Our Reading Lives

Reading For Hope in Unjust Times

Sarah McCarry

Staff Writer

Sarah McCarry is the author of the novels All Our Pretty Songs and Dirty Wings and the editor and publisher of the chapbook series Guillotine.

This post has been overdue since a grand jury in Ferguson, Missouri voted not to indict police officer Darren Wilson in the August murder of teenager Michael Brown. It was overdue the day a grand jury in New York City, where I live, voted not to indict police officer Daniel Pantaleo in the July murder of Eric Garner. Let us say for the sake of simplicity that I have been at a loss for words.

I have been thinking a lot in the last few weeks about the inability of language to encompass a grief that is as large as a culture and I have been thinking of the writers who choose to use language to give a shape to hope, and to naming a world we want to live in and the ways in which the world we are asking for is unlike the world we have been given. And when I skirt the edges of despair I think about how despair is a discredit to the people who do, who have done, who will continue to do, the work of resistance and of demanding justice; how succumbing to despair means I do not deserve to count myself among them. “We, you, I cannot allow ourselves to expect news like this,” writes Mairead Case, “just as we cannot allow ourselves to be unprepared for it.” Remember: language is also a record. A history. A war.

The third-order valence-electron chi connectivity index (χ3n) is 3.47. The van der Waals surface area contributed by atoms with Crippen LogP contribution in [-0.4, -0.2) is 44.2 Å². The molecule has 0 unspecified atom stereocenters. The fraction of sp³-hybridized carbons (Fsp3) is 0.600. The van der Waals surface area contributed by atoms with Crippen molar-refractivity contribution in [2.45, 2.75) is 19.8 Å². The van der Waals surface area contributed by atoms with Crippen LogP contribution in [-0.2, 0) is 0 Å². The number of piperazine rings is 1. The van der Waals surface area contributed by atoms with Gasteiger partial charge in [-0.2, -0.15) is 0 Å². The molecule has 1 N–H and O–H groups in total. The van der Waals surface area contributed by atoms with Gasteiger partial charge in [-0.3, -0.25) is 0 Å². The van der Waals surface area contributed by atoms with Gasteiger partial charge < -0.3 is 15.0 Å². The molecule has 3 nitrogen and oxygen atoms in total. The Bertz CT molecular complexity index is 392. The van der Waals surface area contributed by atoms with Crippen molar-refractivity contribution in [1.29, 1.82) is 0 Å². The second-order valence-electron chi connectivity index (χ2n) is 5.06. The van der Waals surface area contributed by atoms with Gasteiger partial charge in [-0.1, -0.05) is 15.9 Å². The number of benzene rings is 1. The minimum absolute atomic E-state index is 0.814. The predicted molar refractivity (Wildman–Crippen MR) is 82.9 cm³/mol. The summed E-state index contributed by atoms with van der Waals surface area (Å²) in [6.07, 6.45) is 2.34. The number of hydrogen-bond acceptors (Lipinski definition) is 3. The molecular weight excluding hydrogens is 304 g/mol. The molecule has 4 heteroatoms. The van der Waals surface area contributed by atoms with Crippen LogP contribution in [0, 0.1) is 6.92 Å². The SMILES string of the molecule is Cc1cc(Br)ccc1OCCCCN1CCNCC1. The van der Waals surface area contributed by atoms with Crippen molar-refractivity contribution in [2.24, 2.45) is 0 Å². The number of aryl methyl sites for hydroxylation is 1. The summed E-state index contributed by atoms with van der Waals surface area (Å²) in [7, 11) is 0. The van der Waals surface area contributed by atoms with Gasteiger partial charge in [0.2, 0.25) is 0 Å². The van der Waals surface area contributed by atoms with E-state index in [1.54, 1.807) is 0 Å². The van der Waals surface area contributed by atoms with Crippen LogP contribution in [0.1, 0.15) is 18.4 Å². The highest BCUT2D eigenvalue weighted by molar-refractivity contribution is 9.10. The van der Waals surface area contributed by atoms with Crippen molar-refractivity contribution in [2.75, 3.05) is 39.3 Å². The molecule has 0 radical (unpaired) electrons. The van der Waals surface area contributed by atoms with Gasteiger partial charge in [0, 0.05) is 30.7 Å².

And so, what I’ve been reading: “Deep, deep, deep down I know that dream was never mine”: Audre Lorde and James Baldwin in conversation, 1984. “There is no way on earth that a 15-year-old black child visited by police officers at school for walking through a library while black is going to be OK. And neither are we”: Kiese Laymon on teaching at Vassar while black. Everything Mariame Kaba ever writes, but right now this especially. Audre Lorde again. And again. “We often can’t imagine that things could be different because we can’t imagine alternative systems”: Walidah Imarisha on speculative fiction’s potential to envision another world. Glenn Ligon. “If they can believe in change, surely I must at least try”: Roxane Gay on Ferguson. “You do not get to regulate my liberation”: Danielle Stevens on Ferguson and the neglect of Black women, femmes, and girls.

There are literally hundreds of police officers in Union Square, two blocks away from where I am writing this now, refreshing Twitter at work as protests mobilize, as hope and resistance turn into movement, into bodies standing together and refusing to back down. As grief becomes language becomes action, action becomes language becomes grief. Here’s to hope. And now it’s time to go outside and fight.


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